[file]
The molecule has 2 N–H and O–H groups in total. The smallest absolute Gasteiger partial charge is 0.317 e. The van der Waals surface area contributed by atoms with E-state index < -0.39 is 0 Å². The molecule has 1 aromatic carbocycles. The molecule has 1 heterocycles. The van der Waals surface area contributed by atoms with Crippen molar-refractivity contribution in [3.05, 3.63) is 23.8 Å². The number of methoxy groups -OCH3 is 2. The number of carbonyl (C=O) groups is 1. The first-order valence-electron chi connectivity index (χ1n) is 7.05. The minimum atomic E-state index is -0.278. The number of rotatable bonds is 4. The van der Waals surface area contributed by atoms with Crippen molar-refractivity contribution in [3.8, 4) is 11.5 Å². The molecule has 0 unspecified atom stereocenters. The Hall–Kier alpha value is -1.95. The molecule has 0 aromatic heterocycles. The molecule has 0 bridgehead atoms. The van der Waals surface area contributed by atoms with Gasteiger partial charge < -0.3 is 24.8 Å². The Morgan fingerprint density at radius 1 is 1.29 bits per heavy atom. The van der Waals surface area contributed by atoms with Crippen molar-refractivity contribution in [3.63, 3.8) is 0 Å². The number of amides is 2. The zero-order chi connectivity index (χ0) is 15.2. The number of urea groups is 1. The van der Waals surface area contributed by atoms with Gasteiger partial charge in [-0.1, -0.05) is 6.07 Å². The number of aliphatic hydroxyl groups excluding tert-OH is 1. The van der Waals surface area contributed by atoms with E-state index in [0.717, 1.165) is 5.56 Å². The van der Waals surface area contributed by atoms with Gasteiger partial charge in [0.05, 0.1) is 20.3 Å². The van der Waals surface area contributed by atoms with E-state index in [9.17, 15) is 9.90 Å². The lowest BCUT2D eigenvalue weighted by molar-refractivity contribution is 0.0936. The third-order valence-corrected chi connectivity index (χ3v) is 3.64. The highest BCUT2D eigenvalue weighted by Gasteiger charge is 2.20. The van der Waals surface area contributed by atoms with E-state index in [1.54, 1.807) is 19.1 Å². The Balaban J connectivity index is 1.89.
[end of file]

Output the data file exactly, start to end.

The molecule has 2 N–H and O–H groups in total. The smallest absolute Gasteiger partial charge is 0.317 e. The van der Waals surface area contributed by atoms with E-state index < -0.39 is 0 Å². The molecule has 1 aromatic carbocycles. The molecule has 1 heterocycles. The van der Waals surface area contributed by atoms with Crippen molar-refractivity contribution in [3.05, 3.63) is 23.8 Å². The number of methoxy groups -OCH3 is 2. The number of carbonyl (C=O) groups is 1. The first-order valence-electron chi connectivity index (χ1n) is 7.05. The minimum atomic E-state index is -0.278. The number of rotatable bonds is 4. The van der Waals surface area contributed by atoms with Crippen molar-refractivity contribution in [3.8, 4) is 11.5 Å². The molecule has 0 unspecified atom stereocenters. The Hall–Kier alpha value is -1.95. The molecule has 0 aromatic heterocycles. The molecule has 0 bridgehead atoms. The van der Waals surface area contributed by atoms with Gasteiger partial charge < -0.3 is 24.8 Å². The Morgan fingerprint density at radius 1 is 1.29 bits per heavy atom. The van der Waals surface area contributed by atoms with Crippen molar-refractivity contribution in [3.63, 3.8) is 0 Å². The number of amides is 2. The zero-order chi connectivity index (χ0) is 15.2. The number of urea groups is 1. The van der Waals surface area contributed by atoms with Gasteiger partial charge in [-0.1, -0.05) is 6.07 Å². The number of aliphatic hydroxyl groups excluding tert-OH is 1. The van der Waals surface area contributed by atoms with E-state index in [0.717, 1.165) is 5.56 Å². The van der Waals surface area contributed by atoms with Gasteiger partial charge in [0.05, 0.1) is 20.3 Å². The van der Waals surface area contributed by atoms with E-state index in [9.17, 15) is 9.90 Å². The lowest BCUT2D eigenvalue weighted by molar-refractivity contribution is 0.0936. The third-order valence-corrected chi connectivity index (χ3v) is 3.64. The highest BCUT2D eigenvalue weighted by Gasteiger charge is 2.20. The van der Waals surface area contributed by atoms with E-state index in [1.54, 1.807) is 19.1 Å². The Balaban J connectivity index is 1.89.